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Britain Seeks 'Deepening Rapprochement' With Iran

Monday, 24 September 2001 12:00 AM

Prime Minister Tony Blair spoke to Iranian President Mohammad Khatami while flying to the United States last week for talks with President George Bush and a visit to the World Trade Center in New York, devastated by the Sept. 11 terrorist attack.

"The first message I am taking is that my visit is part of a continuing process for a deepening rapprochement with Iran," Straw said in an interview with the British Broadcasting Corp.

"The second, of course, is to talk to the Iranian government and representatives about the effect of the Taliban's extremism on the security of the whole region."

He said that Iran, with more than two million Afghan refugees on its borders, "has more reason than almost any other nation in the world to know about the dreadful consequences of the extremism of the Taliban." However, Straw's visit has met with a mixed reaction in Iran.

While reformists who support Khatami welcomed the visit as a step toward a thaw in Iran's relations with the West, more radical officials and media dismissed it as a mission on behalf of the United States, which does not have diplomatic relations with Tehran since the 1979 occupation of the U.S. Embassy and seizure of hostages by young Khomeini zealots for 444 days. The U.S. State Department still lists Iran as a state that sponsors terrorism.

British-Iranian relations have been warming since earlier this year, with the first moves made on the cultural front. In September 1998, the two countries decided to normalize relations, upgrading diplomatic representation to an ambassadorial level in May 1999. The thaw proved helpful as Blair sought to enlist Iran's support in forging an international alliance against terrorism.

Straw pointed out in the interview his visit had been planned for November and then brought forward in the wake of the atrocities in the United States. So far, Iran has not outlined the level of support it is prepared to give any combined assault on terrorist targets in Afghanistan or any other suspected hide-out of prime suspect Osama bin Laden. Its public statements have opposed any military attack on Afghanistan, and ruled out the use of Iranian airspace for air strikes.

Although Iran has said any international reaction to the terrorist attacks should be based on strong proof, and co-coordinated with the United Nations, it has voiced support for an international coalition against terrorism.

Straw, who hinted that he would ask Iran for help with intelligence information, said there was a clear responsibility for as much of a "formal justification" as possible to be made for any military action. "There will be risks and there may well be casualties and that is a very heavy responsibility on all of us having to make these decisions - but it's obviously very, very much worse for those taking the risk and their families," he said.

Britain has offered $37 million to Afghanistan's neighbors to help them cope with the huge increase in refugees from the country. Iran's share of the aid has not yet been revealed.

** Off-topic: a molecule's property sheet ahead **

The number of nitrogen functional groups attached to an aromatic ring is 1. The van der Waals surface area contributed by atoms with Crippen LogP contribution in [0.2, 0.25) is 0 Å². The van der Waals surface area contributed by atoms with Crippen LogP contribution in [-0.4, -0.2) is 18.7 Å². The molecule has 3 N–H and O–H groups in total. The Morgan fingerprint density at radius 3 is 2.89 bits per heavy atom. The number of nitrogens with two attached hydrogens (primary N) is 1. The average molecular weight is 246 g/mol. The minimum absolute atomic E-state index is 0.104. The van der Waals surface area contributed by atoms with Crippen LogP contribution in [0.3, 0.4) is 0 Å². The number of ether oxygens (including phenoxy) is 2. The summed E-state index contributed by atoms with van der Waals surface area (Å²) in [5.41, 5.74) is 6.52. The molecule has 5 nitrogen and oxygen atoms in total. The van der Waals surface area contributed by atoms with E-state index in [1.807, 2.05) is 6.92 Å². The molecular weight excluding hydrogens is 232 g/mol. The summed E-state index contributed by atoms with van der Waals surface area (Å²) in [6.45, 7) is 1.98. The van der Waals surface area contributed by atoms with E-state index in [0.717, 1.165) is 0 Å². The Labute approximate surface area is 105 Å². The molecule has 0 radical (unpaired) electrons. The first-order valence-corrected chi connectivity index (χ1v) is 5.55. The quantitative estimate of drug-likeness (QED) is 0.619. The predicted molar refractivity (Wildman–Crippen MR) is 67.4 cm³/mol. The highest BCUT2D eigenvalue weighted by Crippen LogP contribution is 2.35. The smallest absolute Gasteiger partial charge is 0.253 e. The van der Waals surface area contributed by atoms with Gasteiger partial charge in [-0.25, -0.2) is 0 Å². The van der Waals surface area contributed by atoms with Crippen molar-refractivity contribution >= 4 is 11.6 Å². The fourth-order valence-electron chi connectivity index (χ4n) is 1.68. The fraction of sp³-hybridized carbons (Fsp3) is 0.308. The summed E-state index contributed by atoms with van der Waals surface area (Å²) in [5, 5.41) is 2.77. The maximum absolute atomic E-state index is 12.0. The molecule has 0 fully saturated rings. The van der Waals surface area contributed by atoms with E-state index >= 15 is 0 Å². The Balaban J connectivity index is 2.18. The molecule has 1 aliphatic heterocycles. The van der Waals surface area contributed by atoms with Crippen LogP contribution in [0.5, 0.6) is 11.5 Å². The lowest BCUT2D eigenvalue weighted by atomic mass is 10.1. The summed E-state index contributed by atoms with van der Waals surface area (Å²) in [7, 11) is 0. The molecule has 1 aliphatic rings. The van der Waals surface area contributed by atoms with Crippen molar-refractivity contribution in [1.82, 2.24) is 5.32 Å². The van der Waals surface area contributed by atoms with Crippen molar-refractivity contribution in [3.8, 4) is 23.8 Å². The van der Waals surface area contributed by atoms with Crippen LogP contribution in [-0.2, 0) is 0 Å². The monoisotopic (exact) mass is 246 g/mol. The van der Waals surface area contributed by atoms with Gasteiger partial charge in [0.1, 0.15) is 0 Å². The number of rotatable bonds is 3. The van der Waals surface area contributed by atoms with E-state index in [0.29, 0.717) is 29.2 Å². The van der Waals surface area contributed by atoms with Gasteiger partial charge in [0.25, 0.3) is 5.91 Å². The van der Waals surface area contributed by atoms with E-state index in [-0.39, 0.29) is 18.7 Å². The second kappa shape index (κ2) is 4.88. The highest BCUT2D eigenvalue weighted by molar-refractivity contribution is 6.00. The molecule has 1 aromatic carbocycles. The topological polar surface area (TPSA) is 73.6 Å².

Straw is scheduled to hold talks on Tuesday with Iran's President Khatami and Foreign Minister Kamal Kharazi.

Analysts said Blair's initiative in enlisting Khatami's support would be valued in Washington. Iran wants normalization of its relations with the United States and has long lobbied for the freeing up of billions of dollars in its assets, frozen in the United States in the aftermath of the embassy takeover.

In its Monday edition, the pro-government English-language newspaper Iran Daily implicitly welcomed the visit, noting that the major point on Straw's agenda will most likely be the "future of Iran's ties with the West, particularly the United States."

The paper, however, regretted that the existing "wall of mistrust between Iran and the United States has left the issue of direct talks and diplomatic bargaining in the dark."

"From a strategic point of view, Washington wants Tehran to revise its Palestinian policy," the daily said, adding that the Iranian nation and government consider "spiritual support for Palestinians a fundamental principle." Iran however, it added, "draws a clear line between the legitimate struggle of Palestinians for their homeland and fighting terrorism."

The hard-line daily Kayhan International said, however, that Straw's optimistic remarks ahead of his Tehran visit "would have sounded more routine if the visit to the country would have taken place in November as was scheduled."

Copyright 2001 by United Press International. All rights reserved.

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Prime Minister Tony Blair spoke to Iranian President Mohammad Khatami while flying to the United States last week for talks with President George Bush and a visit to the World Trade Center in New York, devastated by the Sept. 11 terrorist attack. The first message I am...
Monday, 24 September 2001 12:00 AM
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